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Pattern Formation in Dictyostelium

Harry K. Macwilliams, Charles N. David


Upon starvation, amoebae of the cellular slime mold Dictyostelium undergo a program of development in which individual cells aggregate to form a multicellular slug and, subsequently, a fruiting body consisting of stalk cells and spores (Loomis 1982). Terminal differentiation of stalk cells and spores is preceded by formation of prestalk and prespore cells in the slug stage. Dictyostelium has attracted considerable interest in recent years as a model system for studies of cell differentiation. In this paper we focus on the control of prestalk and prespore formation and the organization of the slug stage in which the prestalk/prespore decision occurs.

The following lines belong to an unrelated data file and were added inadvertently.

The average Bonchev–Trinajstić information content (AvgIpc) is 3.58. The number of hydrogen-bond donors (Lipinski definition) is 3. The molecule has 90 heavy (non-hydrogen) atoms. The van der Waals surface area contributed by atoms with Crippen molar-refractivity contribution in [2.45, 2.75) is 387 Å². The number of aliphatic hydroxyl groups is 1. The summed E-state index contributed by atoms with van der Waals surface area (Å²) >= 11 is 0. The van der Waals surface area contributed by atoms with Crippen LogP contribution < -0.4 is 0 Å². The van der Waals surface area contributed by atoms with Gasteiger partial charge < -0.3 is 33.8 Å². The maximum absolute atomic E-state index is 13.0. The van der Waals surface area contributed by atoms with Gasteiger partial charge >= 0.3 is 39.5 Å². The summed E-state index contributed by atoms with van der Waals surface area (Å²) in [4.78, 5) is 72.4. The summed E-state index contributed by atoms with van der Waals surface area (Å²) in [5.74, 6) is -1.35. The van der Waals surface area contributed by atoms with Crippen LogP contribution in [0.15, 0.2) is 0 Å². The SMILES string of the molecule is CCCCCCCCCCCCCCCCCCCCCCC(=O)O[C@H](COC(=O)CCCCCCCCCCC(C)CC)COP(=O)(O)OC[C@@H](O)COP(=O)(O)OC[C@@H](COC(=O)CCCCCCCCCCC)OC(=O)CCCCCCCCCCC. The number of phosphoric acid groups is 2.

Pattern of Prestalk and Prespore Cells
Dictyostelium amoebae aggregate chemotactically to form an initially homogeneous multicellular mass. This mass then transforms into an elongated “slug,” which migrates over the substratum for varying periods of time depending on environmental conditions (Newell et al. 1969; Schindler and Sussman 1977). Prestalk and prespore cells first appear in the slug stage where they form a characteristic spatial pattern: prestalk cells in the anterior third of the slug and prespore cells in the posterior two-thirds. Prestalk and prespore cells differ histologically (Bonner et al. 1955), in buoyant density (Tsang and Bradbury 1981; Ratner and Borth 1983), cell-surface glycoproteins (West and McMahon 1979), metabolic activity (Bonner et al. 1984), expression of specific antigens (Krefft et al. 1983; Tasaka et al. 1983), specific polypeptides (Alton and Brenner 1979; Ratner and Borth 1982; Morrissey et al. 1984), and specific genes (see Chisholm et al., this volume).


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